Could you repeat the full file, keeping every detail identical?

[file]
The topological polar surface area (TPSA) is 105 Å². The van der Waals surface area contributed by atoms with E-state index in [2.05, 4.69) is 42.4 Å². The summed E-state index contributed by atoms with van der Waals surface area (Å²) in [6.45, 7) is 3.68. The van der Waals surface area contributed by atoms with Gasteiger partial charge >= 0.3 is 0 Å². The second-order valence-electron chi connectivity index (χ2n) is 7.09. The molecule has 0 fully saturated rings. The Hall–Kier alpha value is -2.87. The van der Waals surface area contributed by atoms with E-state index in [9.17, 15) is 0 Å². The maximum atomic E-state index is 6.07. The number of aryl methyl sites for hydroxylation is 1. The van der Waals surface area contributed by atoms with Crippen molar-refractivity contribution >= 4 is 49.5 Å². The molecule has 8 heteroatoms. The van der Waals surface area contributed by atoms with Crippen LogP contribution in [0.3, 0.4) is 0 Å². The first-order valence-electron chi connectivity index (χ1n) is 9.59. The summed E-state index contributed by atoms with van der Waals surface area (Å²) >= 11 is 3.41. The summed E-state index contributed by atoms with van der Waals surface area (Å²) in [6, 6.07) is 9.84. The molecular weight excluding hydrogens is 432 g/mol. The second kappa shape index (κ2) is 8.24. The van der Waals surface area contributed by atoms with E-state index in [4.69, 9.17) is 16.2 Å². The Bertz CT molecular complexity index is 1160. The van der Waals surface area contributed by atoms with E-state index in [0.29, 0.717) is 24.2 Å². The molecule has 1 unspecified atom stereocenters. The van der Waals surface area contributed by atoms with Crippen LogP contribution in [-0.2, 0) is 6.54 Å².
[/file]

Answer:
The topological polar surface area (TPSA) is 105 Å². The van der Waals surface area contributed by atoms with E-state index in [2.05, 4.69) is 42.4 Å². The summed E-state index contributed by atoms with van der Waals surface area (Å²) in [6.45, 7) is 3.68. The van der Waals surface area contributed by atoms with Gasteiger partial charge >= 0.3 is 0 Å². The second-order valence-electron chi connectivity index (χ2n) is 7.09. The molecule has 0 fully saturated rings. The Hall–Kier alpha value is -2.87. The van der Waals surface area contributed by atoms with E-state index in [9.17, 15) is 0 Å². The maximum atomic E-state index is 6.07. The number of aryl methyl sites for hydroxylation is 1. The van der Waals surface area contributed by atoms with Crippen molar-refractivity contribution >= 4 is 49.5 Å². The molecule has 8 heteroatoms. The van der Waals surface area contributed by atoms with Crippen LogP contribution in [0.3, 0.4) is 0 Å². The first-order valence-electron chi connectivity index (χ1n) is 9.59. The summed E-state index contributed by atoms with van der Waals surface area (Å²) >= 11 is 3.41. The summed E-state index contributed by atoms with van der Waals surface area (Å²) in [6, 6.07) is 9.84. The molecular weight excluding hydrogens is 432 g/mol. The second kappa shape index (κ2) is 8.24. The van der Waals surface area contributed by atoms with E-state index in [4.69, 9.17) is 16.2 Å². The Bertz CT molecular complexity index is 1160. The van der Waals surface area contributed by atoms with E-state index in [0.29, 0.717) is 24.2 Å². The molecule has 1 unspecified atom stereocenters. The van der Waals surface area contributed by atoms with Crippen LogP contribution in [-0.2, 0) is 6.54 Å².